It’s out of beta, here are links to the source code and installation package for version 1.5.x.
It jumped from beta to version 1.5 because 1.0 never got released, 1.5 adds a very nifty feature (even if I so say so myself) which scans the selected library file and determines the described waveform’s peak-peak voltage (within the -1.0 to +1.0 range of the library file format). This routine can read both decimal values (-1.0 to +1.0) and integer (0 to 255) point definitions, and recognises and processes the point repetition and distribution directives.
The ratio of the waveform’s pk-pk and 2.0 (the highest pk-pk permitted by the library file definition) is stored as a global multiplier and used to set and display the PCGU1000’s output amplitude scaled to the library waveform.
An additional routine dynamically calculates a library waveform’s true RMS and displays same whenever a library sourced waveform is being generated. This is done by multplying each of the waveform library’s data point values by the PCGU1000’s amplitude setting, Squaring the result and accumulating the sum of the squares. This value is then divided by the number of data points to find the Mean (average) of all the squared values, and added to the square of the generator’s offset setting.
The square Root of this sum is the RMS voltage of the arbitrary waveform. I have found this to be quite accurate when viewed from an overall perspective of what’s going on. Here are some shots of my application and FGU.exe, and screenshot’s of the output from my Lecroy Wavejet 322.
A classic “ringing” waveform (1001 points), you can see that the amplitude is set to 5.00 Vpp and that the calculated RMS is 707,0 mV. Note that the amplitude sent to FGU.exe is 5.65 V; this is what we have to tell the PCGU1000 to get 5.0 Vpp at the waveform.
Here is the screen dump from the 'scope, note that the oscilloscope’s measured pk-pk is 4.999 V, and the RMS is 707.6 mV – pretty close!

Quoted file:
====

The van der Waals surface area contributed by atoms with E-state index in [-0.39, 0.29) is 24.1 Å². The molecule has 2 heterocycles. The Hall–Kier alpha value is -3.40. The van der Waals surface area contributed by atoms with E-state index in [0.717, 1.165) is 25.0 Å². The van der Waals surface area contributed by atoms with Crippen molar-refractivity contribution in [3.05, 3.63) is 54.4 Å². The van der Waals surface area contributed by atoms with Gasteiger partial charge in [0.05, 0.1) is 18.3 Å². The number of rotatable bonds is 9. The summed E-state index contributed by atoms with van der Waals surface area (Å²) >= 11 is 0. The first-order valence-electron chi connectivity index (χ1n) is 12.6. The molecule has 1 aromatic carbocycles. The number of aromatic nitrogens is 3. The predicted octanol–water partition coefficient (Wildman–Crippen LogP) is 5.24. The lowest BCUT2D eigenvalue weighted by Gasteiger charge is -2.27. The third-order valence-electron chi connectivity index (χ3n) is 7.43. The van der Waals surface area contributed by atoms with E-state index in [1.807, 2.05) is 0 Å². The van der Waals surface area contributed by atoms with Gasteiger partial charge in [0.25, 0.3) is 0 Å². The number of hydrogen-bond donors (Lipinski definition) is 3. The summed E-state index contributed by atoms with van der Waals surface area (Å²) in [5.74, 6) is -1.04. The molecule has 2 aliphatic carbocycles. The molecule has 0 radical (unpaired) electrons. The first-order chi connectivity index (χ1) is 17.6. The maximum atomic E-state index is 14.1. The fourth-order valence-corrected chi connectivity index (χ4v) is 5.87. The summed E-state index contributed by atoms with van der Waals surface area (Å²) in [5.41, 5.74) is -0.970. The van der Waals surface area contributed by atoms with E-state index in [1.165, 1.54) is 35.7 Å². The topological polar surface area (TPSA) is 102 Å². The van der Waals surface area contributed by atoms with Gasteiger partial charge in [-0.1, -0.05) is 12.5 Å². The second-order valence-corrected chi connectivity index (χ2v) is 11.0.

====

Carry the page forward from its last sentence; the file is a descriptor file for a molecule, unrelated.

Here is my old favourite. A 5 uS pulse from an old pulse injector, captured by the Wavejet in a CSV file, and converted to a PCGU1000 library; as above the waveform pk=pk is set at 5.00 V, the calculated waveform RMS is 2.794 V. Note that in order to get 5.0 Vpp in the waveform the PCGU1000 had to be set to 9.15 Vpp; this is due to the waveform’s have a positive displacement and limits the maximum waveform pk-pk to 5,46 V or so.
Here’s what the scope had to say, 5.000 Vpp and 2.749 Vrms–not as close as above but within +/- 2% which is not bad for what is a much more complex waveform (5000 points).
The greatest error I have so far found has been in the +/- 5% range, with the piano1.lib (very complex) and pulses1.lib (very tersely described with only 9 data points) libraries that ship with PCLab-2000SE. I have tested just about all the sample waves, with both positive and negative offsets, and been pleased with the correlation of the calculated and measured values.
Operation with the standard waveforms (sine, square, and triangle), and the sweep functions are as in prior versions. Please let me know what problems or issues you have, and if you find the application useful.
I am working on documentation (I am certain you all know how much programmers like doing that), and will post a complete package when it is available.